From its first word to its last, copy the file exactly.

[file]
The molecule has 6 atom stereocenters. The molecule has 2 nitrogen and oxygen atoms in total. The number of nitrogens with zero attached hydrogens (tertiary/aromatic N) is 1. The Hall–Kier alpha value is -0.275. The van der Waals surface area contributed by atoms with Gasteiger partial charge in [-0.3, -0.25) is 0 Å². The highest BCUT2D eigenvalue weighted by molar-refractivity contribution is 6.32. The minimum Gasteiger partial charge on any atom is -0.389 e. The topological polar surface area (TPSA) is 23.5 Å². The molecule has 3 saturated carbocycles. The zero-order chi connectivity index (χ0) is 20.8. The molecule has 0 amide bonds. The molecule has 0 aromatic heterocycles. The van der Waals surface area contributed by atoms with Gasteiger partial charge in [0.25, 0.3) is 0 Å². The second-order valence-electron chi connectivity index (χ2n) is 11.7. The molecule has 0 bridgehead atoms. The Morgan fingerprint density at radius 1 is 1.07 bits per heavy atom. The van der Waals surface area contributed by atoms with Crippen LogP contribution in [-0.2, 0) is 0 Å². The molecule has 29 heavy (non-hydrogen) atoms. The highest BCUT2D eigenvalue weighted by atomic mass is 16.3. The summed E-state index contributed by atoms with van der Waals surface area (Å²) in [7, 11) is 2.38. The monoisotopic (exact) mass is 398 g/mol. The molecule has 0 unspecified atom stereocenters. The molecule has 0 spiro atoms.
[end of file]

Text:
The molecule has 6 atom stereocenters. The molecule has 2 nitrogen and oxygen atoms in total. The number of nitrogens with zero attached hydrogens (tertiary/aromatic N) is 1. The Hall–Kier alpha value is -0.275. The van der Waals surface area contributed by atoms with Gasteiger partial charge in [-0.3, -0.25) is 0 Å². The highest BCUT2D eigenvalue weighted by molar-refractivity contribution is 6.32. The minimum Gasteiger partial charge on any atom is -0.389 e. The topological polar surface area (TPSA) is 23.5 Å². The molecule has 3 saturated carbocycles. The zero-order chi connectivity index (χ0) is 20.8. The molecule has 0 amide bonds. The molecule has 0 aromatic heterocycles. The van der Waals surface area contributed by atoms with Gasteiger partial charge in [0.25, 0.3) is 0 Å². The second-order valence-electron chi connectivity index (χ2n) is 11.7. The molecule has 0 bridgehead atoms. The Morgan fingerprint density at radius 1 is 1.07 bits per heavy atom. The van der Waals surface area contributed by atoms with Crippen LogP contribution in [-0.2, 0) is 0 Å². The molecule has 29 heavy (non-hydrogen) atoms. The highest BCUT2D eigenvalue weighted by atomic mass is 16.3. The summed E-state index contributed by atoms with van der Waals surface area (Å²) in [7, 11) is 2.38. The monoisotopic (exact) mass is 398 g/mol. The molecule has 0 unspecified atom stereocenters. The molecule has 0 spiro atoms.